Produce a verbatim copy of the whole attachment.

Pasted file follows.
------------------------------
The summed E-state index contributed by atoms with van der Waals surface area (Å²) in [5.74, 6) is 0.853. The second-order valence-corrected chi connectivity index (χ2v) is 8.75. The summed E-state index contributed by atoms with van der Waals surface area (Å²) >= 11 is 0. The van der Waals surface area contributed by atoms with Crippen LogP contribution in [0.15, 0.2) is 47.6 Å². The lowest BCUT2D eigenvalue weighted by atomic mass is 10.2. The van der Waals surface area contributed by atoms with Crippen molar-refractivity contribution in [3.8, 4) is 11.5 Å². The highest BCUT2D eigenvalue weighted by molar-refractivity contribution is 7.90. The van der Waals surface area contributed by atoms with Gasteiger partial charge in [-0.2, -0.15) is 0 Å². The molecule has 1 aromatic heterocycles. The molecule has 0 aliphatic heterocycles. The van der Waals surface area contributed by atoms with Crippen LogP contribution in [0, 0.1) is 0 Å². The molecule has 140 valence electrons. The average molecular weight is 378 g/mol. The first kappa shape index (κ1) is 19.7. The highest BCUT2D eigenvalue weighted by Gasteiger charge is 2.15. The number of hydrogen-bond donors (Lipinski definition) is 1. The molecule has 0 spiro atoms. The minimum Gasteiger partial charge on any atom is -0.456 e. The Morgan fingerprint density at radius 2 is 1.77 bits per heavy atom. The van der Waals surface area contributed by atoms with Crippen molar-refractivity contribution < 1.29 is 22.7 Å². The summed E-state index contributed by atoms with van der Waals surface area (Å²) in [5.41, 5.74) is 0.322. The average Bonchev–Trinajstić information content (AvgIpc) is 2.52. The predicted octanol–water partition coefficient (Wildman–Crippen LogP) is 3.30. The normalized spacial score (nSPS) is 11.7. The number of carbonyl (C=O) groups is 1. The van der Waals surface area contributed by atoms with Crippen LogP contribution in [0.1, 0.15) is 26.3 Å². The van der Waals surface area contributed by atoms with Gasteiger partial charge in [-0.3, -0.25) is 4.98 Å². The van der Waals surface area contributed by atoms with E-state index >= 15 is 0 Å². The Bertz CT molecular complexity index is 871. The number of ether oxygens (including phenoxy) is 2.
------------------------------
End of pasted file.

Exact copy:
The summed E-state index contributed by atoms with van der Waals surface area (Å²) in [5.74, 6) is 0.853. The second-order valence-corrected chi connectivity index (χ2v) is 8.75. The summed E-state index contributed by atoms with van der Waals surface area (Å²) >= 11 is 0. The van der Waals surface area contributed by atoms with Crippen LogP contribution in [0.15, 0.2) is 47.6 Å². The lowest BCUT2D eigenvalue weighted by atomic mass is 10.2. The van der Waals surface area contributed by atoms with Crippen molar-refractivity contribution in [3.8, 4) is 11.5 Å². The highest BCUT2D eigenvalue weighted by molar-refractivity contribution is 7.90. The van der Waals surface area contributed by atoms with Gasteiger partial charge in [-0.2, -0.15) is 0 Å². The molecule has 1 aromatic heterocycles. The molecule has 0 aliphatic heterocycles. The van der Waals surface area contributed by atoms with Crippen LogP contribution in [0, 0.1) is 0 Å². The molecule has 140 valence electrons. The average molecular weight is 378 g/mol. The first kappa shape index (κ1) is 19.7. The highest BCUT2D eigenvalue weighted by Gasteiger charge is 2.15. The number of hydrogen-bond donors (Lipinski definition) is 1. The molecule has 0 spiro atoms. The minimum Gasteiger partial charge on any atom is -0.456 e. The Morgan fingerprint density at radius 2 is 1.77 bits per heavy atom. The van der Waals surface area contributed by atoms with Crippen molar-refractivity contribution < 1.29 is 22.7 Å². The summed E-state index contributed by atoms with van der Waals surface area (Å²) in [5.41, 5.74) is 0.322. The average Bonchev–Trinajstić information content (AvgIpc) is 2.52. The predicted octanol–water partition coefficient (Wildman–Crippen LogP) is 3.30. The normalized spacial score (nSPS) is 11.7. The number of carbonyl (C=O) groups is 1. The van der Waals surface area contributed by atoms with Crippen LogP contribution in [0.1, 0.15) is 26.3 Å². The van der Waals surface area contributed by atoms with Gasteiger partial charge in [-0.3, -0.25) is 4.98 Å². The van der Waals surface area contributed by atoms with E-state index >= 15 is 0 Å². The Bertz CT molecular complexity index is 871. The number of ether oxygens (including phenoxy) is 2.